This time-lapse photograph is the longest time-lapse I have ever attempted. The Sun was photographed through a special filter roughly once a week at 8:30 am Eastern Standard Time throughout a whole year. The resultant photo is a multiple exposure of all the photographs made throughout the year. Rather than one piece of film, the resultant image was a sum of many digital camera images. The empty scene was photographed early in the year on a winter afternoon. Each image of the Sun was photographed through a filter that only showed the Sun on a dark background.
Because the digital camera
could not be left out in the weather, a special jig was made
attached to a wooden post (also used for bird feeders) that
clamped the camera in the same place and orientation each
time the camera was mounted. A timer was programmed to
trip the camera when I had to be away at work.
I first encountered a photograph of the analemma by
Dennis DeCicco on the cover issue issue of Sky and Telescope in
1977. The most dramatic feature of the analemma is
basically the height of the Sun in the sky at a specified
time throughout the seasons. Because of the tilt of
the Earth's axis, the Earth's north pole points away from
the Sun in December and towards the Sun in June reaching the
extreme positions on the solstice dates. The solid
line at the eqinox date in March is a time exposure from
sunrise until about 8:20 am. The Sun's path at the
equinox represents the celestial equator - a projection of
Earth's equator onto the sky. A similar time exposure
showing the Sun's path was also made on the June solstice.
The "figure eight" appearance of the analemma is due to the fact that Earth's orbit is
elliptical, not perfectly circular. In December the
Earth is closest to the Sun and advances in its orbit
significantly faster due to the stronger gravitational
attraction to the Sun by being closer to the Sun.
Because the Earth rotates at a constant rate, the Sun
appears to rise earlier than average because the Earth
advances further in its orbit around the Sun in one day when
the Earth is close to the Sun. The opposite occurs in
June when the Earth is further from the Sun. Hence the
analemma is widest in the season when the Earth is closest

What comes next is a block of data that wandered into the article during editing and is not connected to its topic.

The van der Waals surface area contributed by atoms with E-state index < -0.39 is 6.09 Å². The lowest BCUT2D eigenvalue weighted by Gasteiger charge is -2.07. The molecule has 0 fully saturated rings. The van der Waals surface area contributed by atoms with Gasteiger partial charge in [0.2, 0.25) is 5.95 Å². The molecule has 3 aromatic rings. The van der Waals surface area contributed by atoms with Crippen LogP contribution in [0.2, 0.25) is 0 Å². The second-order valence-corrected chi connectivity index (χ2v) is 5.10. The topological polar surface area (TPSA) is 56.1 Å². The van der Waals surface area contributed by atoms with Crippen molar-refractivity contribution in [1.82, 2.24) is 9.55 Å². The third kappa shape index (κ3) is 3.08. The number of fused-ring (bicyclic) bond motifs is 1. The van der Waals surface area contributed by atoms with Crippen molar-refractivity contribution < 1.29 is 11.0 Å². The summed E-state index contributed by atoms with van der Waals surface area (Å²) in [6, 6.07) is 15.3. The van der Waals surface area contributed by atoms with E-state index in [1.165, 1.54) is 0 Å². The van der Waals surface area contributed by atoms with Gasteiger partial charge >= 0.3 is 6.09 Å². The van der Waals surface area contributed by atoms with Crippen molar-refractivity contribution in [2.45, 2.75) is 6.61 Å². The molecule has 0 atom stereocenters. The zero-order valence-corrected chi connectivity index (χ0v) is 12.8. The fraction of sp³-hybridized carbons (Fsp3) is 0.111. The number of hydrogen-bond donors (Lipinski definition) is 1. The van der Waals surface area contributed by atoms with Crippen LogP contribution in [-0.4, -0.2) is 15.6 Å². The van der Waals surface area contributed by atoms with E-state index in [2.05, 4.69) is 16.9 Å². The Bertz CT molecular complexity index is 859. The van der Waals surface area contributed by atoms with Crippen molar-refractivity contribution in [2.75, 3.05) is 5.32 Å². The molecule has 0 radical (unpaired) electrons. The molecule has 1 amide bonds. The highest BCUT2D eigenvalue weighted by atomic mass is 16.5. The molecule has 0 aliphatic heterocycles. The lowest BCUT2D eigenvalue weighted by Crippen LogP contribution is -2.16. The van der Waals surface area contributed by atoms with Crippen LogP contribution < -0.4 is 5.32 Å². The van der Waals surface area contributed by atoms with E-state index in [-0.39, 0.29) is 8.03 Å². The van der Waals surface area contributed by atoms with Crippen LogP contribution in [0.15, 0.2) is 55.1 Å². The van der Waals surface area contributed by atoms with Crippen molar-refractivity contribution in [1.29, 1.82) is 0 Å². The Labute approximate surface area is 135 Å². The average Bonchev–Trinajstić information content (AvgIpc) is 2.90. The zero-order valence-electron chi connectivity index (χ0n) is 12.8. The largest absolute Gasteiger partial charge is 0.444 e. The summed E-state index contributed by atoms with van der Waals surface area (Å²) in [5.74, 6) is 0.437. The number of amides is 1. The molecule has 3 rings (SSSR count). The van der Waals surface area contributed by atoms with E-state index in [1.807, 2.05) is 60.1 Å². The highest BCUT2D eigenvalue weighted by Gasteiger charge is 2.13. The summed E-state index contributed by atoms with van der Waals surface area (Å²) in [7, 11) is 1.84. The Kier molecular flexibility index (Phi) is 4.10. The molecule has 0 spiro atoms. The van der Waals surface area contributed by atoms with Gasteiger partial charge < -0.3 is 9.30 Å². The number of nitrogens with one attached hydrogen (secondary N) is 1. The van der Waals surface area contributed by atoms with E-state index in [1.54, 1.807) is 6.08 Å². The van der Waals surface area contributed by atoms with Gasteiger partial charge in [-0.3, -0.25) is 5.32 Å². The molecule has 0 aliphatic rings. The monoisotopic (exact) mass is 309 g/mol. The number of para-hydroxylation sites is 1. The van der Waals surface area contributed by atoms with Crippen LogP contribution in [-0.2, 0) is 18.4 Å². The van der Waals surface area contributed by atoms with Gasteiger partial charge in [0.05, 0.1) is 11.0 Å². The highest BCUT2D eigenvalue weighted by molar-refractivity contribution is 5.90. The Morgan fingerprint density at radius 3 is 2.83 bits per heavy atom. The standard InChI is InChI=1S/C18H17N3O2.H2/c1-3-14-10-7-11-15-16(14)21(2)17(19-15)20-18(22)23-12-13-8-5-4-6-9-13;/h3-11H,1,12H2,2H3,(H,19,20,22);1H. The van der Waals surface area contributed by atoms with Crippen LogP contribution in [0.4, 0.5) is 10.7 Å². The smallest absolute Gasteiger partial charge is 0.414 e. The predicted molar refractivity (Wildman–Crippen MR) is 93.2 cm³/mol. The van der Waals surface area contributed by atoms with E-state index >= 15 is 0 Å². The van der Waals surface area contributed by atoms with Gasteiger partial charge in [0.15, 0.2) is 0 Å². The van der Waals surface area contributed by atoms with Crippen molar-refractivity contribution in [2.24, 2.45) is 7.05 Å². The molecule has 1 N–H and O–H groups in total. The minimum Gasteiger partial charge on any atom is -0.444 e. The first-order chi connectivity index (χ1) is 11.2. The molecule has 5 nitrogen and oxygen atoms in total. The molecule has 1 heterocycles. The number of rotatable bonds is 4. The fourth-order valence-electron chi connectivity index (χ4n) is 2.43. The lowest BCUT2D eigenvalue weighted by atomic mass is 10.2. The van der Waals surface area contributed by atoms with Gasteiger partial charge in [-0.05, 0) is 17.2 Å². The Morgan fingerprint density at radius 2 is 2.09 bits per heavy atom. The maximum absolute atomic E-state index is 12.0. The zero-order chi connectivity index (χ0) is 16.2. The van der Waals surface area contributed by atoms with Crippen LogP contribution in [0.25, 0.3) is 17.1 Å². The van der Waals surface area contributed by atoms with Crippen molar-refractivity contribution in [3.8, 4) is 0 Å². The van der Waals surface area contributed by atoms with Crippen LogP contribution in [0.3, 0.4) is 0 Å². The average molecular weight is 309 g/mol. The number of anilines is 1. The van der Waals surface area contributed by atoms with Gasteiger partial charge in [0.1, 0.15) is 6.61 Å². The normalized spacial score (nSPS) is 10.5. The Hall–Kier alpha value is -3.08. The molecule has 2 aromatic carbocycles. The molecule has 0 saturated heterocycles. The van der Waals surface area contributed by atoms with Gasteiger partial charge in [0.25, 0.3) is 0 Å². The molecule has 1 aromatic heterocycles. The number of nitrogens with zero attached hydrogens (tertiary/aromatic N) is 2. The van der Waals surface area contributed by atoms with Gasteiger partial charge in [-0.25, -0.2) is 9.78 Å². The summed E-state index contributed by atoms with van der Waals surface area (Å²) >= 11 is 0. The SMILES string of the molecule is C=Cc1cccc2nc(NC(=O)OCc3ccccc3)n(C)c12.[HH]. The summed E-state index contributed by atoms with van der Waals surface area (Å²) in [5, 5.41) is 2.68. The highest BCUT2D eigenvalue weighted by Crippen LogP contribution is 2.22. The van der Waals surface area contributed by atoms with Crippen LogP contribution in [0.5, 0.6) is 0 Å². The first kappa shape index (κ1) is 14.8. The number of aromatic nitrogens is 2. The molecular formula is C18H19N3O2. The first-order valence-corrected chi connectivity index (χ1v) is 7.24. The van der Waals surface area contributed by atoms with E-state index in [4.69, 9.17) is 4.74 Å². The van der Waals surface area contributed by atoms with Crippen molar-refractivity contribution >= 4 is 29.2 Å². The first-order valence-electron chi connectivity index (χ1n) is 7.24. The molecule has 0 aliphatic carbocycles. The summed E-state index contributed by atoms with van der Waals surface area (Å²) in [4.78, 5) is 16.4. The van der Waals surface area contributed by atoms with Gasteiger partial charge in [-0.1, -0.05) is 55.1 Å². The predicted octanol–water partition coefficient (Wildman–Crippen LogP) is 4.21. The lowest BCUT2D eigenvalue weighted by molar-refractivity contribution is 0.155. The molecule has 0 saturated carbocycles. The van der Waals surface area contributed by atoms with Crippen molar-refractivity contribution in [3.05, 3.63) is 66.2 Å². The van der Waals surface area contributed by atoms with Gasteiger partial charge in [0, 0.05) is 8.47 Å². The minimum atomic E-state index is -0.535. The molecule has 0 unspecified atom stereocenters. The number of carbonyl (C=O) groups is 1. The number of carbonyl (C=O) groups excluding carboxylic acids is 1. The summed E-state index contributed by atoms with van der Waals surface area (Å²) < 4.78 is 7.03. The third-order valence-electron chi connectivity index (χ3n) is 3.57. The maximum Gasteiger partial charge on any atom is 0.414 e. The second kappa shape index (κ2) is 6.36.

to the Sun. The latest sunrise can be seen to occur in
the analemma a couple of weeks after the winter solstice -
that is when the Sun at 8:30 am EST is closest to the
horizon. Of course, in the mountains near Warren
Wilson College the horizon is far from horizontal.
The Sun's path is a bit rough in this
analemma. This is attributed to slight
mis-alignment of the camera each day that a photo was
taken. The camera clamp was mounted on a wooden post
(also used to hang bird feeders). The wooden post
warps at different angles between wet and dry spells.
Because the Sun's diameter is only 1/2 degree, a 1 degree
warp can significantly mis-align the camera's
pointing. Mounting the clamp on a steel post should
minimize the mis-alignments. Gaps in the
analemma occurred during vacation (in July) and bad weather
near the September equinox.
Physics Photo of the Week is published weekly during the academic year on Fridays by the Warren Wilson College Physics Department. These photos feature interesting phenomena in the world around us. Students, faculty, and others are invited to submit digital (or film) photographs for publication and explanation. Atmospheric phenomena are especially welcome. Please send any photos to firstname.lastname@example.org.
All photos and discussions are copyright by Donald Collins or by the person credited for the photo and/or discussion. These photos and discussions may be used for private individual use or educational use. Any commercial use without written permission of the photoprovider is forbidden.